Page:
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Choosing Your Kubernetes Cloud Provider: The Pros and Cons of EKS

As more and more organizations shift to cloud-native environments, they have increasingly chosen to rely on Kubernetes for container orchestration since its introduction ten years ago. Amongst the numerous cloud providers that offer managed Kubernetes services, Amazon Elastic Kubernetes Service (EKS) provides excellent and appealing capabilities. Just like any other technology, of course, EKS is adept at handling many use-cases, whereas it may not be the perfect fit for others. Understanding the pros and cons can help you choose the cloud provider that best meets your organization’s (or your team’s) needs.

Pros of EKS

Choosing EKS, much like choosing Microsoft Azure Kubernetes Service (AKS) or Google Kubernetes Engine (GKE), helps to streamline the deployment of Kubernetes. While each provider simplifies Kubernetes deployment, EKS, AKS, and GKE have many differences in terms of how you configure clusters and how to most effectively use the service. Keep in mind, deploying Kubernetes alone isn’t all you need — you’ll also want to consider security, additional cloud services, additional deployment support, and bespoke node customization (among other things). If you really just want to discuss your specific application, service, or the overall K8s needs of your organization, please  get in touch.

If you want to investigate EKS further, let’s start by exploring the pros of using EKS.

1. Integration with the Amazon Ecosystem

Predictably, EKS (introduced in 2018) is fully supported by (and built upon) Amazon’s cloud computing platform, Amazon Web Services (AWS). It is a mature solution that has solid integration with other industry standard tools, such as Terraform and CloudFormation, which can provide an excellent base for codifying cloud resources with Infrastructure as Code (IaC). Amazon publishes and maintains an excellent collection of Terraform modules for provisioning EKS clusters that offers a well-defined framework for integration with many other AWS services. This makes it a great choice for organizations already heavily invested in AWS services and infrastructure.

2. Strong Choice for Cloud-Native Development

EKS commands 30% of the managed Kubernetes service market share and caters to two million customers. It is available in over 200 regions across 400 availability zones, and supports a range of Kubernetes versions. EKS has first party integration with AWS for services critical to running your Kubernetes cluster, including DNS management, certificate management, network load balancing, and more. Kubernetes on AWS via EKS is well documented and has a large community of users and useful how-to and getting started guides that make finding information easy. The AWS free tier provides free, hands-on experience for a year to help you get started.

3. Robust Integrations

EKS integrates with many AWS services, including Identity and Access Management (IAM) for authentication, CloudWatch for observability and monitoring, and Elastic Load Balancing (ELB) for traffic distribution. AWS also develops Kubernetes-specific tooling, such as Karpenter, an open source cluster autoscaler that can improve application availability and cluster cost efficiency.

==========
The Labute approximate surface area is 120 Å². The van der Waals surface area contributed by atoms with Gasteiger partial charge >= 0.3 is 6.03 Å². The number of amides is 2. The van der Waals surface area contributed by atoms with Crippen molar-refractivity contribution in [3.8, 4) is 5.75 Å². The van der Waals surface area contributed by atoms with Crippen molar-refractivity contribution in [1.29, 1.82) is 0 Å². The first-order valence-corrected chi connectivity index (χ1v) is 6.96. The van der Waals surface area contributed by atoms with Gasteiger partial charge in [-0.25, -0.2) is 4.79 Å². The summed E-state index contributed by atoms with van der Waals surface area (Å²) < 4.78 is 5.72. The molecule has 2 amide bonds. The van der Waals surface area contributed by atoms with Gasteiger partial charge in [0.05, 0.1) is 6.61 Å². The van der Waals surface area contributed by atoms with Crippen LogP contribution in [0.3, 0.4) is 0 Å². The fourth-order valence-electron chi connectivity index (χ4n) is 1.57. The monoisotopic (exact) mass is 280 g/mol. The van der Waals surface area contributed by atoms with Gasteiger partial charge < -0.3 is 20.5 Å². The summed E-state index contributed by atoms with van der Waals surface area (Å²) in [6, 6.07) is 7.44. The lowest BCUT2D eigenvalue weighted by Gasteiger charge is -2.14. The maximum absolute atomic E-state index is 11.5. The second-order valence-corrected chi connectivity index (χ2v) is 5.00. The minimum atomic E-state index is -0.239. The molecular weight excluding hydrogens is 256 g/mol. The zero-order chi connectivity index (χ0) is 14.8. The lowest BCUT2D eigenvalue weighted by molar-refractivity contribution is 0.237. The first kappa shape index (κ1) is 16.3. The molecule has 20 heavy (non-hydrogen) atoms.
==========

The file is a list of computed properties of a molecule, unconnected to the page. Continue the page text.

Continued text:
In addition to native AWS services, many popular open source projects such as cert-manager, Istio, and Falco have official support for EKS and include many guides on implementing and operating within an EKS environment.

3. Customizable

You can deploy your nodes using your own Amazon machine images (AMIs) or pre-built Amazon EKS AMIs. This allows you to pre-install any required packages on an Amazon Elastic Compute Cloud (Amazon EC2) instance, launch production-ready instances quickly, and implement security controls for all instances at the same time. You can search for an AMI from AWS, the user community, or through the Amazon command line interface (CLI).

You are not locked in to using the default tooling Amazon includes in new EKS clusters like you are with many other managed Kubernetes environments. CoreDNS, the cluster container network interface (CNI), and kube-proxy can be allowed to be managed by EKS, extensively configured, or self managed completely, potentially allowing you to reduce the initial overhead imposed by EKS required Daemonsets – an option that is limited, if available at all (such is the case with GKE) in other Managed Kubernetes Services.

For example, at Fairwinds we replace coredns and aws-vpc-cni with our own managed versions, managed via our IaC. This allows for tighter security configuration, and the ability to decide between bleeding edge versions ahead of EKS’s general availability release cadence (to experiment with exciting new features), or to delay upgrading to new versions until changes to these critical cluster add-ons can be thoroughly tested in non-production environments.

5. Configuration and CLI Support

If you prefer to interact with EKS more directly, you can use the official CLI tool (eksctl). Using eksctl, you can easily create and manage clusters on EKS without ever visiting the Amazon Console. Amazon also provides many other developer tools, including various software development kits (SDKs), available in a plethora of languages.

Cons of EKS

1. Complex Setup